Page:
Relocation and decline of Hong Knog knitting industry, Two unsuccessful attempt to start a factory in the Mainland (1)

Hong Kong’s textile industry grew strongly between the 1950s and 1990s which began to decline after 1997. When the government began introducing labour regulations such as limiting the working hours of female workers and prohibiting female workers from working overnight in the factories, Au Kwan Cheung began to hire men only to run his 24-hour operations. With the amount of loans too small and repayment periods too short for small and medium enterprises, Au Kwan Cheung felt that the government had not offer enough support for small manufacturers. Around 90% of local garment factories had already been relocated to the mainland where there was sufficient cheap labour to produce large quantities of garments. Dyeing factories had also been severely hit by the regulation of sewage management and other environmental protection measures in recent years. With operations becoming more difficult, most dyeing factories have now followed the footsteps of garment factories to move to the mainland.
Dyeing factories that stayed in Hong Kong were mostly small-scale operations applying technology that remained at the level of the 1970s-1980s. As bleaching and dyeing products did not meet specifications and prices were quite high, business became very difficult. Au Kwan Cheung shipped most of his fabrics to the mainland for bleaching and dyeing only doing small amounts in Hong Kong occasionally. Garment factories which had already relocated to the mainland faced many import and export restrictions and complicated procedures. This was especially true when shipping fabrics produced in Hong Kong to China for bleaching and dyeing. In doing so, garment factories needed to apply for a “customs manual” for listing out the fabric types and quantities. As applying for a customs manual involved a lot of procedures, those garment factories who wanted to save themselves the trouble would simply subcontract the processing job to a mainland knitting factory which would work with a mainland dyeing factory. Such practices inevitably had adverse effect on Hong Kong’s knitting industry. The local knitting industry began to decline after 1997 and Au Kwan Cheung’s factory began losing money in 1999. Au Kwan Cheung estimated that the number of local knitting factories that were still in operation at the time of interview was less than 20, a drop of 95% from the industry’s peak. At present, Au Kwan Cheung’s knitting factory only took local orders.
Following the footstep of local garment and dyeing factories’ relocation to the mainland, Au Kwan Cheung had tried twice to set up factories in China in the 1990s but both attempts had failed. What he did was like this: through the introduction of a business friend, he co-operated with an enterprise in Zhongshan to set up a knitting factory there in 1990. Sadly, he had no real control over the end-to-end production process and the business performance was poor. There were also accounting problems. Considering the factory to be unviable, Au Kwan Cheung gave it up within just two years. A few years after the failure in Zhongshan, Au Kwan Cheung tried again and set up a wholly-owned factory in Foshan’s Zhangcha District where there was a concentration of small local knitting factories. Relocating half of his machinery at Hong Kong factory to China, he tried to carry out production in both places at the same time. As he felt he was unable to compete with his mainland counterparts, he finally ceased operating the Foshan factory after four or five years. Au Kwan Cheung estimated that the success rate of knitting factories that had relocated to the mainland was just 30 percent.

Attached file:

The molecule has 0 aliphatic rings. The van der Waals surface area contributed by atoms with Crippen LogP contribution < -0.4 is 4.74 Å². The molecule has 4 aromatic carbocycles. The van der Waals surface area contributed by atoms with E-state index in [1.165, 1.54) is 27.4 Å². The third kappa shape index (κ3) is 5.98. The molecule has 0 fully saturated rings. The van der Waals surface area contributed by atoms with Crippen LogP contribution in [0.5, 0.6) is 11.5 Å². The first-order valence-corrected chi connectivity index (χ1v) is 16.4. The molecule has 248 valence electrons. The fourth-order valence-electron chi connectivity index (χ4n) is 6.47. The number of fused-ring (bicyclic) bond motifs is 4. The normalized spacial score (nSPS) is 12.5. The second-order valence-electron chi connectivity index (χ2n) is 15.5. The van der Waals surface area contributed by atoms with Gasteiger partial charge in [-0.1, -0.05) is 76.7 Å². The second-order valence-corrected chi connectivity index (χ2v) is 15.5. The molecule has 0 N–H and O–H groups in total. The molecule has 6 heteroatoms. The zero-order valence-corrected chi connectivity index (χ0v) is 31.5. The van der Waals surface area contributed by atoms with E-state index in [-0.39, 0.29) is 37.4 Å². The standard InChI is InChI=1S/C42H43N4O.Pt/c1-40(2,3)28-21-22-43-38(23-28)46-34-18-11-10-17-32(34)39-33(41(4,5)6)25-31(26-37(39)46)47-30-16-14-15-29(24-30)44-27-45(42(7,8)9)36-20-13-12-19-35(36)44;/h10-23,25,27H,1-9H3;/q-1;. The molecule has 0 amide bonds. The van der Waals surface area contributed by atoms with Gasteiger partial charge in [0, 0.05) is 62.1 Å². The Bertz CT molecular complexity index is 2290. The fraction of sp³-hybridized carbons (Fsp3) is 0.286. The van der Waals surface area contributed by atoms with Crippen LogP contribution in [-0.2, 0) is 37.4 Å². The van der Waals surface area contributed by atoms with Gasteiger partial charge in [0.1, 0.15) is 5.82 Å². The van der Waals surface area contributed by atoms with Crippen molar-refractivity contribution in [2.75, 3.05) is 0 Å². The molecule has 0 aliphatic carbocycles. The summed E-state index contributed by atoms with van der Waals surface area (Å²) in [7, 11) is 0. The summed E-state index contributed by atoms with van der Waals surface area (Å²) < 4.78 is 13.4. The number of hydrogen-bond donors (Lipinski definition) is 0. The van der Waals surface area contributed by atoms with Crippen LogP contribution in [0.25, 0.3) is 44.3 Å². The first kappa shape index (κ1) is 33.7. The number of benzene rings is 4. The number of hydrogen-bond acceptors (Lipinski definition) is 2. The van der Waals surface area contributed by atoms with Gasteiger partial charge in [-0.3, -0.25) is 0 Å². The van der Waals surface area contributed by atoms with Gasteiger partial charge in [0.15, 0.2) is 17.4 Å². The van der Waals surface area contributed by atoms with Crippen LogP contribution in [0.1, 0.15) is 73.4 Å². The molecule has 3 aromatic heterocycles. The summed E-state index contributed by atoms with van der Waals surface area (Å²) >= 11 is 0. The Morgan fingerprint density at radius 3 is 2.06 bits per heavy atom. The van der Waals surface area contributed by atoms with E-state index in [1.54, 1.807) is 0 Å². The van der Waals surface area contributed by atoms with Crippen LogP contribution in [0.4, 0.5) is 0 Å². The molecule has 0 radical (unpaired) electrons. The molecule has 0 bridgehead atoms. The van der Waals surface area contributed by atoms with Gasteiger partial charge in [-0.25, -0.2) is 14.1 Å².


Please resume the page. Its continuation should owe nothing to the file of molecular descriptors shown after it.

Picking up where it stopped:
As there was an abundance of knitting factories in China, Au Kwan Cheung’s garment factory customers would not necessarily continue their co-operation with him after their operations were relocated to the mainland. The northward-relocated Hong Kong knitting factories did not really trust their new mainland masters. Many skilled masters went to work at their employer’s mainland factory. The monthly wage for these Hong Kong masters was more than $10,000 while that of a mainland master was just $1,000. Additionally, Hong Kong investors faced many restrictions to operate a factory in the mainland. They had to hire people to handle procedures such as setting up fire safety measures and reporting tax returns. As production costs were not much reduced due to the above complications, they were also less competitive than mainland’s individually-owned factories. Au Kwan Cheung observed that Hong Kong knitting factories were more experienced, understood customer requirements better and their knitted fabrics were more superior in terms of quality than that of their mainland counterparts. That said, most garment factories put their focus on price only. Although the quality of mainland’s fabrics was not of good quality, they offered lower prices and so many garment factories still found it more profitable to place orders with them. Au Kwan Cheung believed that the only advantage Hong Kong’s current knitting industry had was that the tax rebate on cotton yarns imported to Hong Kong made local grey fabrics cheaper than those from China. However, there was a lack of local dyeing and garment factories to carry out the necessary work processes. As a result, Au Kwan Cheung believed that if the policy and operating environment remained unchanged, the prospects for the local knitting industry were not optimistic.

Company Yick Sun Knitting Company
Subject Industry
Duration 21m24s
Language Cantonese
Material Type
Source Hong Kong Memory Project Oral History Interview
Repository Hong Kong Memory Project
Note to Copyright Copyright owned by Hong Kong Memory Project
Accession No. LKF-ACC-SEG-014
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